I had amnesia once, and I was continually asking the same questions over and over, unable to calm down. The doctors thought it was due to a shock I’d been through- but my loop finally stopped when they took out my IV.

Not a coincidence in my book.

I thought I’d share some of the needy and funny bits of being a fainter.

During a middle school chorus concert:

My family, trying to aim their cameras: Where’s Stephanie?

(Should’ve looked down.)

In biology class, back in high school:

Teacher: Then you just put the cuff here, to measure the blood pressure. You’ll be able to hear all the action… where’s Steph?

(My classmates eventually remembered to look down. There was Steph.)

At an outdoor concert with my siblings:

Me: I can’t believe we’re next to the stage!

(Saw black dots, crashed into a crowd of strangers, banged up my glasses, and ended up in the care of my little sister faaaaarrrr away from the stage.)

At the movies with a friend (It was his turn to choose, and he picked something super horrible with lots of gore):

Me: I’ll be right back.

(Passed out in the theater restroom, right in front of the sink. I’m told I was lucky I didn’t hit it on the way down. When I get woozy, I always think I either need to splash my face with water, or be where I can hold my own hair back. Instead, I pass out in bathrooms. Even though I know this, I still run to the bathroom every. single. time.)

Having a normal (for me) blood sugar crash:

Me: Honey, I need food immediately.

Husband: Alright. I’m on it… so, do you want like Italian, Mexican, a burger…?

Me: What are you talking about? I’m crashing- just calories, any calories!

Husband: Okay. Got it.

(Hands me food)

Me: …Really? That?

(Every time. A freaky side effect of a low blood sugar crash is you find the thought of food unappetizing. Poor husband.)

I’m super grateful to all of the people who have helped me when I’ve crashed. Once the process starts, and I see those dots, it really matters who I’m with. I’ve been incredibly lucky so far.

Posted in Professor, Writer

There’s Something that Dislikes an Aspiring Writer

They’ll always look at you like you’re crazy.

You know that look your family gives each other when your Uncle so-and-so is ranting about conspiracy theories? Or that subject change we do when someone starts arrogantly claiming they know everything on a topic, and they look like they’re about to lecture on it?

New writers get those all the time.

There’s something about trying to write that brings out the skeptics- or even the judges.

Mention you’re working on something:

Watch for barely suppressed eye rolls.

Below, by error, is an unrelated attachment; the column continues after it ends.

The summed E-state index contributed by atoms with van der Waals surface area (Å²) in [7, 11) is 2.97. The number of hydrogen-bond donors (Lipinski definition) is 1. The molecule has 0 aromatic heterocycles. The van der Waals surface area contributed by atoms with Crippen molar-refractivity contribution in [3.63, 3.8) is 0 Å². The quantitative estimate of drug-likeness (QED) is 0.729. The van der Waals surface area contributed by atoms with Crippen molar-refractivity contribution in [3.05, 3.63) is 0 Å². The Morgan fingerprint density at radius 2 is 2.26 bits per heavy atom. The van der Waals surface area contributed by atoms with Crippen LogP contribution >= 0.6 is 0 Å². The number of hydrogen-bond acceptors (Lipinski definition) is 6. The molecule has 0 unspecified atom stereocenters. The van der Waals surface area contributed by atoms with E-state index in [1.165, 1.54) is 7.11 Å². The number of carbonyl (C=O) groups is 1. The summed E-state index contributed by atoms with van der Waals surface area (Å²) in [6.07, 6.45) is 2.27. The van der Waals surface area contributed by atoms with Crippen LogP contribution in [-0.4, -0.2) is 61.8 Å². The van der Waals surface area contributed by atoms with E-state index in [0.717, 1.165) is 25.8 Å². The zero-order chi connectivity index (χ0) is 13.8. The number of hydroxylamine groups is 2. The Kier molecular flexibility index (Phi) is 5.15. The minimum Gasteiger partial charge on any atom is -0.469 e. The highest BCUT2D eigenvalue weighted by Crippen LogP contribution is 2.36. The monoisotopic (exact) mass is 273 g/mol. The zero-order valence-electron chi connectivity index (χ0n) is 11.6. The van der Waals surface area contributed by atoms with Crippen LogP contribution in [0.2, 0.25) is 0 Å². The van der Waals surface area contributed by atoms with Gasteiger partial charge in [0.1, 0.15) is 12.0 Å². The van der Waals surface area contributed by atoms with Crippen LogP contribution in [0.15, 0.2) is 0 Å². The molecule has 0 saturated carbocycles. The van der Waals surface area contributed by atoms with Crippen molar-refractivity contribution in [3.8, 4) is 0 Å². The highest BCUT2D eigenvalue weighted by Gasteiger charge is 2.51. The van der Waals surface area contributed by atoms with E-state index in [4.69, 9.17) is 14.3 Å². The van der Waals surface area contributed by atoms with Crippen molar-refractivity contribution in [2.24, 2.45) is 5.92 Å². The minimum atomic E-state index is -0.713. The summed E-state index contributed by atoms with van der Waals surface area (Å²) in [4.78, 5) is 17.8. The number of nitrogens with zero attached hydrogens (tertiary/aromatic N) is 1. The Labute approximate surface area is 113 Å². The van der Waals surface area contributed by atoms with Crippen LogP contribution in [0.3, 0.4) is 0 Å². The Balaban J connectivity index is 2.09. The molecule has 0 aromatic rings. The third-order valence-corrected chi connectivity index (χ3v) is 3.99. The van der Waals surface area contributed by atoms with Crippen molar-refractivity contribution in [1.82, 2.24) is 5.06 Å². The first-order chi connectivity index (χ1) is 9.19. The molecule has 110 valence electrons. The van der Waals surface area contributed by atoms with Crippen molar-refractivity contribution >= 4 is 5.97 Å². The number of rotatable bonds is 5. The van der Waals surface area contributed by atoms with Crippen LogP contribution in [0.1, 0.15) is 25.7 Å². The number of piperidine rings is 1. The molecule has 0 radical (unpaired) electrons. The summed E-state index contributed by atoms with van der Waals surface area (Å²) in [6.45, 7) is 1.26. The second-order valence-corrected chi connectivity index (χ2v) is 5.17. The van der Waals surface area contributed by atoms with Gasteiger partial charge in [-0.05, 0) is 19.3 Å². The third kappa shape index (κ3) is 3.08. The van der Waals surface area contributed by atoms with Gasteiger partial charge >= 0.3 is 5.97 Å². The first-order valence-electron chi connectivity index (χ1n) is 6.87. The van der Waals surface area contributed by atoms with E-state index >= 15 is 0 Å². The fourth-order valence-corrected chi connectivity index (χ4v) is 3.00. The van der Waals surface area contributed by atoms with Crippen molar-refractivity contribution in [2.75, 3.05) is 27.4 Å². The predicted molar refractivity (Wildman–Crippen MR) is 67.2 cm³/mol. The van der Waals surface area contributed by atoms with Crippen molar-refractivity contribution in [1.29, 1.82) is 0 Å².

The population that actually wants to hear about your ideas and your progress is like this big (I’m pinching my fingers really close together). Hold those supporters, those encouragers, close to your heart because bringing up your writing labors with just anyone often results in forced smiles and a subject change.

I’m one of the lucky ones. I get to work in English academia, where we’re expected to pursue writing (there’s still a lot of judgment for genre fiction, though- insert eye roll here).

I was also lucky enough to see that other writers get the same empty, barely-listening, can’t-wait-to-change-the-subject nods from friends and family. I’ve spent some years working in Writing Centers at a few schools. Many of my clients were older, returning students who had had time to develop their ideas. This was a familiar exchange:

Student (looking around to make sure no one can hear them): You know, Ms. T., I was thinking about writing a book one day.  

Me: Really? What about? Have you started it?

Student has a surprised pause, then launches into a detailed description of the storyline. Every character is developed. They know the beginning, middle, and end. They’ve written four chapters.

I would listen, and ask about their progress. There rarely was any after that initial talk.

It’s kind of hard to write when you get no support, no encouragement. From the way they poured out their ideas, like a confessional, I’m bound to think they’ve never had anyone to talk to about their writing, let alone encourage them in it.

So, I learned. There’s something in this world that dislikes an aspiring writer.

It has nothing to do with individual talent. How could it? No one has read the writer’s work, yet.